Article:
Case Study: Great Road Pottery of East Tennessee and Southwest Virginia
Great Road Pottery of East Tennessee and Southwest Virginia
Southern earthenware and stoneware research has made significant strides in the last 25 years. Entire new schools of pottery have been discovered, uncovering new forms and traditions. The pottery of the “Great Road”, encompassing Southwest Virginia and Eastern Tennessee represents a newly discovered pottery tradition.
The Great Road region
The Great Road name was given to the primary route from Roanoke, Virginia to Eastern Tennessee. It was considered part of the “Great Wagon Road” initiating in Philadelphia, Pennsylvania (Moore, p.528). The regions of Southwest Virginia and Eastern Tennessee provided ideal earthenware production. There was an abundance of workable clays, a rapidly expanding population base during the late 18th and early 19th centuries, and ease of transportation along the Great Road (Cullity, p. 62). Major pottery centers existed in Wytheville and Abingdon, Virginia and in Sullivan County of East Tennessee.
Great Road Pottery characteristics
Most clay forms of Great Road pottery were fired to a reddish-orange color. This color was the result of a high iron content in the clay at lower kiln temperatures. Most North Carolina Moravian wares were fired to a higher temperature and possessed a lower iron content, resulting in a buff color clay after firing.
The pottery forms from this region are more heterogeneous than previously realized. Discoveries of bowls, pitchers, jars, and inkwells from this region display a variety of glazes and forms. Despite this, there are still common characteristics of forms and glazes that identify this pottery within the Great Road region.
Characteristics of Great Road redware include:
(2) When incising applied, sine waves and bands predominated.
(3) When handles applied, they are usually of the extruded type, ranging from two to five channels.
(4) Finger imprints are usually present at the handle terminal.
(5) Most common glazes include iron oxide, lead, and manganese. Copper oxide and yellow slip used to a lesser degree.
(6) Base usually unglazed.
Born in 1782, Leonard Cain started the Cain pottery in Blountville, Tennessee (Sullivan County). It is believed that he had migrated from the Valley of Virginia (Rodefer interview). Sullivan County deed records place him in the area no later than 1814 (Smith, p.55). Leonard’s sons, Abraham B. Cain and William Cain were also potters. William Cain’s son, Martin A. Cain, continued the pottery until the early 1900’s. Martin represented the last of the Cain dynasty. The Wolford and Henshaw families were married to members of the Cain family and assisted in the pottery operation.
Cain pottery jugs
Although the Cain pottery was in operation for greater than 75 years, the pottery forms changed little, if any, over this period. Indeed, once the dangers became well known about lead glazes, many potters converted to stoneware production. However, it appears that the Cains were producing retardataire redware forms until 1897 (latest dated piece).
Perhaps the glaze most identified with the Cain pottery was the lead glazed body with maganese splotching, resembling Connecticut earthenware. Additional glazes include maganese and iron oxide glazes. The earliest Cain jugs appear to have iron oxide glazes. Copper oxide glazes do not appear to have been used until the late 19th century at the pottery. Many Cain pieces consist of incised decorations that include sinewave (as many as three to four rows on some pieces) and/or banding on the bulbous midsection of most clay bodies. The fired clay bodies are invariably reddish-orange in appearance. This was the result of a lower firing temperature and higher iron content in the clay. The handles of Cain pieces were almost always of the extruded type. Finger prints are found at the handle terminals.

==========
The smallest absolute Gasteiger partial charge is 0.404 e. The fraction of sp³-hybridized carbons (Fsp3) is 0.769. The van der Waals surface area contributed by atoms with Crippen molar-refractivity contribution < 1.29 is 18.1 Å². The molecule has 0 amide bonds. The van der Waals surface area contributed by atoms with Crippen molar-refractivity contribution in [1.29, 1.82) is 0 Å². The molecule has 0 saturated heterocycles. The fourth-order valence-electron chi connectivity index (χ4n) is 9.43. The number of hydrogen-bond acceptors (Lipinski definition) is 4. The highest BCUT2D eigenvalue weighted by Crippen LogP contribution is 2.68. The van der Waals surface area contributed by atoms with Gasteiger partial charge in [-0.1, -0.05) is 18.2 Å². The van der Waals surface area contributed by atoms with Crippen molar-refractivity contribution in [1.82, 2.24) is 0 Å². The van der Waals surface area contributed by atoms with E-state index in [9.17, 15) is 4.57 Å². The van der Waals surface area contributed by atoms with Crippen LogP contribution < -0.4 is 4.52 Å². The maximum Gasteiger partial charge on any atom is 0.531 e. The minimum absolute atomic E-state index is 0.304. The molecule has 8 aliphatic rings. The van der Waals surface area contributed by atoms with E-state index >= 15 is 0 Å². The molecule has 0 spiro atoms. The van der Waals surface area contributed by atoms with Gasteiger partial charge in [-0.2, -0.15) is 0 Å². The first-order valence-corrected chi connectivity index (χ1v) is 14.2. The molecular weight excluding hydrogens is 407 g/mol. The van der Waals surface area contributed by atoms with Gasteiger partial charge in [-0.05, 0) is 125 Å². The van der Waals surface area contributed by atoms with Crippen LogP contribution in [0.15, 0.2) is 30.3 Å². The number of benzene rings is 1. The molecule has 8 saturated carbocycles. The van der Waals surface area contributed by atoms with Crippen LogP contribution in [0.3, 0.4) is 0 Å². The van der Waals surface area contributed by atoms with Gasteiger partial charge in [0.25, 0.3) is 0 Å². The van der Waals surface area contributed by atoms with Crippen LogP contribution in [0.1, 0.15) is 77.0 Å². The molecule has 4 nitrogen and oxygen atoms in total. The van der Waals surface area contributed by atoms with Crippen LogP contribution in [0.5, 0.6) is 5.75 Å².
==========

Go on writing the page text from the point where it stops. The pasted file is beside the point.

Examining shard evidence from the pottery site, it becomes readily apparent that the Cains experimented with other glazes not seen within the region or even within the South. Gold streaks have been observed on a couple of pitchers and jugs that has yet to be identified by the glaze that produced it. Other pieces have a yellow-brown speckled glaze that was previously unknown to be produced by the Cains.
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Bivens, John Jr. The Moravian Potters in North Carolina, Chapel Hill, NC: University of North Carolina Press, 1972.
Comstock, H.E. The Pottery of the Shenandoah Valley Region, Chapel Hill, NC: University of North Carolina Press, 1994.
Cullity, Brian. Slipped and Glazed: Regional American Redware, Hyannis, Massachusetts: Patriot Press, 1991.
Holston Territory Genealogical Society. Families and History of Sullivan County, Tennessee 1792-1992, Vol I, Waynesville, NC: Walsworth Publishing, 1992.
Smith, Samuel D. and Rogers, Steven T. A Survey of Pottery Making in Tennessee, Nashville: Division of Archaeology, Tennessee Department of Conservation, 1979.
Stradling, Diana and J. Garrison, editors. The Art of the Potter, New York: Main Street/Universe Books, 1977.
Moore, J. Roderick. “Earthenware Potters Along The Great Road in Virginia and Tennessee,” The Magazine Antiques, September, 1983, pp. 528-537.
A map of the State of Virginia by Herman Boye. Philadelphia, engraved by H. S. Tanner, 1826. Corrected by order of the executive, 1859.
Mitchell’s Travelers Guide through the United States by J.H. Young. Philadelphia, published by S. Augustus Mitchell, 1836.